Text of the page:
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Pennsylvania Judge weighs whether NFL head injuries are workplace safety issue

Our readers may have heard of the hubbub in the NFL over concussions, head injuries, and litigation. Right now, about 4,200 former NFL players have filed suits against the league, claiming that it ignored evidence linking head injuries to brain damage and other health problems-such as depression, dementia, and Alzheimer's-down the road

Earlier this week, U.S. District Judge Anita Brody heard arguments on the issue of whether the cases should be handled in court or by means of arbitration. Brody, during arguments, was particularly interested in whether the players' collective bargaining agreement specifies that head injuries are a workplace safety issue that belonged in arbitration rather than court.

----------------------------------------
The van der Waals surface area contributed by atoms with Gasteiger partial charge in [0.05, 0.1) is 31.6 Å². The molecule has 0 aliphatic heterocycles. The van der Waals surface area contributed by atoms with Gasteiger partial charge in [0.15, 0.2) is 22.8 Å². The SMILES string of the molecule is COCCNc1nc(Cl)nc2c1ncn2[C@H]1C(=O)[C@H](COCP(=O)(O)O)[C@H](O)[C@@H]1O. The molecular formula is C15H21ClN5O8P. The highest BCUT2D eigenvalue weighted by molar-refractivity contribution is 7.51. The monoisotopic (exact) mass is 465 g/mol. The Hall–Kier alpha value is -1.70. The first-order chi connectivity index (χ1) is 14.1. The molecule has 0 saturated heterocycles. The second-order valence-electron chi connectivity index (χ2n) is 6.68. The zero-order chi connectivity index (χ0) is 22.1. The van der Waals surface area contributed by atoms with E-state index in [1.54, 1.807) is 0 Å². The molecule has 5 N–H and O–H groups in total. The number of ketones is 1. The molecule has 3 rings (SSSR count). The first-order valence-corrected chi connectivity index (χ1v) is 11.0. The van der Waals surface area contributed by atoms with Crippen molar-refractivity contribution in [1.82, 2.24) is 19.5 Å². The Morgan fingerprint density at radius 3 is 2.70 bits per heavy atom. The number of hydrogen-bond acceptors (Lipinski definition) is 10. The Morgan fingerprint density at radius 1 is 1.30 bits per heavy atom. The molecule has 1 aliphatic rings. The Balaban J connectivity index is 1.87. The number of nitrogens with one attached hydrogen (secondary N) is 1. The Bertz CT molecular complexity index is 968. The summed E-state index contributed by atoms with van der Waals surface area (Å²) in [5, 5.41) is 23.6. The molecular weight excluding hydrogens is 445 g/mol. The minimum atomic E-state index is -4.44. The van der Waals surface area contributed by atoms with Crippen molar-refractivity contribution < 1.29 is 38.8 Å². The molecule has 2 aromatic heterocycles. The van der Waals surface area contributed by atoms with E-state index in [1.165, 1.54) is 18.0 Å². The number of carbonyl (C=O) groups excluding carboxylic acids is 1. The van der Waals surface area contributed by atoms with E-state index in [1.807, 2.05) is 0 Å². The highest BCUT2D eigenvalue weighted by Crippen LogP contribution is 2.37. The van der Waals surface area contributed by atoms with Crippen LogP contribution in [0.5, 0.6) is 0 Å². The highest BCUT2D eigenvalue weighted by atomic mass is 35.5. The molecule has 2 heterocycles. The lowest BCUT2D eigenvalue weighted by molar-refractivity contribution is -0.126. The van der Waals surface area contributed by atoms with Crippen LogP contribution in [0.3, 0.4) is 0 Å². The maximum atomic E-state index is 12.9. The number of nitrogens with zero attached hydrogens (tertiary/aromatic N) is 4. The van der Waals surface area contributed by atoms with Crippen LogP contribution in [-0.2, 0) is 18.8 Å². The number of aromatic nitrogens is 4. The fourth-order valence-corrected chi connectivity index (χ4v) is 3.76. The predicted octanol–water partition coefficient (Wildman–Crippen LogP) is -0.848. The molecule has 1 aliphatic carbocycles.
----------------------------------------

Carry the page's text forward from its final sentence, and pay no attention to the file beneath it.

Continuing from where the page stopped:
Brody's decision could be worth billions of dollars to either side. One issue that could complicate the litigation is what has been referred to as "gap year" players, who played from 1987 to 1993, when there was no collective bargaining agreement in place. The NFL, no doubt eager to avoid going to court, argues that those players were bound by previous contracts or contracts later in effect when they collected pensions.

One of the more well-known cases is that of Pro Bowler Junior Seau, who committed suicide last May. In a final note, he requested that his brain be studied for brain trauma. Seau had no prior reported history of concussions, and his autopsy showed no signs of brain damage.

Seau's family donated his brain tissue to the National Institute of Neurological Disorders and Stroke, and it was later determined that his head showed definitive signs of chronic traumatic encephalopathy, a condition linked to concussion-related brain damage with depression as a major symptom.

Earlier this year, Seau's family sued the NFL, and the case has since been consolidated with those of other former players.

Source: CBS8.com, "Ex-players call NFL brain-injury panel a 'sham,'" April 9, 2013

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